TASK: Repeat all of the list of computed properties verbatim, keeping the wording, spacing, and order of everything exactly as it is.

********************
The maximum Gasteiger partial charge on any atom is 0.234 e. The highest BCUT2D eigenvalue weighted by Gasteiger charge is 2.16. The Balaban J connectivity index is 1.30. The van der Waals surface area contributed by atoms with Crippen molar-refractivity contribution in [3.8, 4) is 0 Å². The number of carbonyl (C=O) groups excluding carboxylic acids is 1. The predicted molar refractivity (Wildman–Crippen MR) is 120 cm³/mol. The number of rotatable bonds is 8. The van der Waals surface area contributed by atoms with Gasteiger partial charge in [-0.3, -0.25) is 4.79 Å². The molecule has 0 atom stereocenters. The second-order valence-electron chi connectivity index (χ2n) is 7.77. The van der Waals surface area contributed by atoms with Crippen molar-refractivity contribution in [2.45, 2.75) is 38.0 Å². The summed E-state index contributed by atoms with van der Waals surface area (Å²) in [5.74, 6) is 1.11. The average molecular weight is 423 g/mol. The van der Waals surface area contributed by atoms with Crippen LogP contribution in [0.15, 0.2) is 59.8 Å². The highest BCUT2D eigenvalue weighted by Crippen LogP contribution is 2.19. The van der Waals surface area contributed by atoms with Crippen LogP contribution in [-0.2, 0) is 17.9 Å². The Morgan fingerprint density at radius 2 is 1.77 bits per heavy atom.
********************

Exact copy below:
The maximum Gasteiger partial charge on any atom is 0.234 e. The highest BCUT2D eigenvalue weighted by Gasteiger charge is 2.16. The Balaban J connectivity index is 1.30. The van der Waals surface area contributed by atoms with Crippen molar-refractivity contribution in [3.8, 4) is 0 Å². The number of carbonyl (C=O) groups excluding carboxylic acids is 1. The predicted molar refractivity (Wildman–Crippen MR) is 120 cm³/mol. The number of rotatable bonds is 8. The van der Waals surface area contributed by atoms with Gasteiger partial charge in [-0.3, -0.25) is 4.79 Å². The molecule has 0 atom stereocenters. The second-order valence-electron chi connectivity index (χ2n) is 7.77. The van der Waals surface area contributed by atoms with Crippen molar-refractivity contribution in [2.45, 2.75) is 38.0 Å². The summed E-state index contributed by atoms with van der Waals surface area (Å²) in [5.74, 6) is 1.11. The average molecular weight is 423 g/mol. The van der Waals surface area contributed by atoms with Crippen LogP contribution in [0.15, 0.2) is 59.8 Å². The highest BCUT2D eigenvalue weighted by Crippen LogP contribution is 2.19. The van der Waals surface area contributed by atoms with Crippen LogP contribution in [-0.2, 0) is 17.9 Å². The Morgan fingerprint density at radius 2 is 1.77 bits per heavy atom.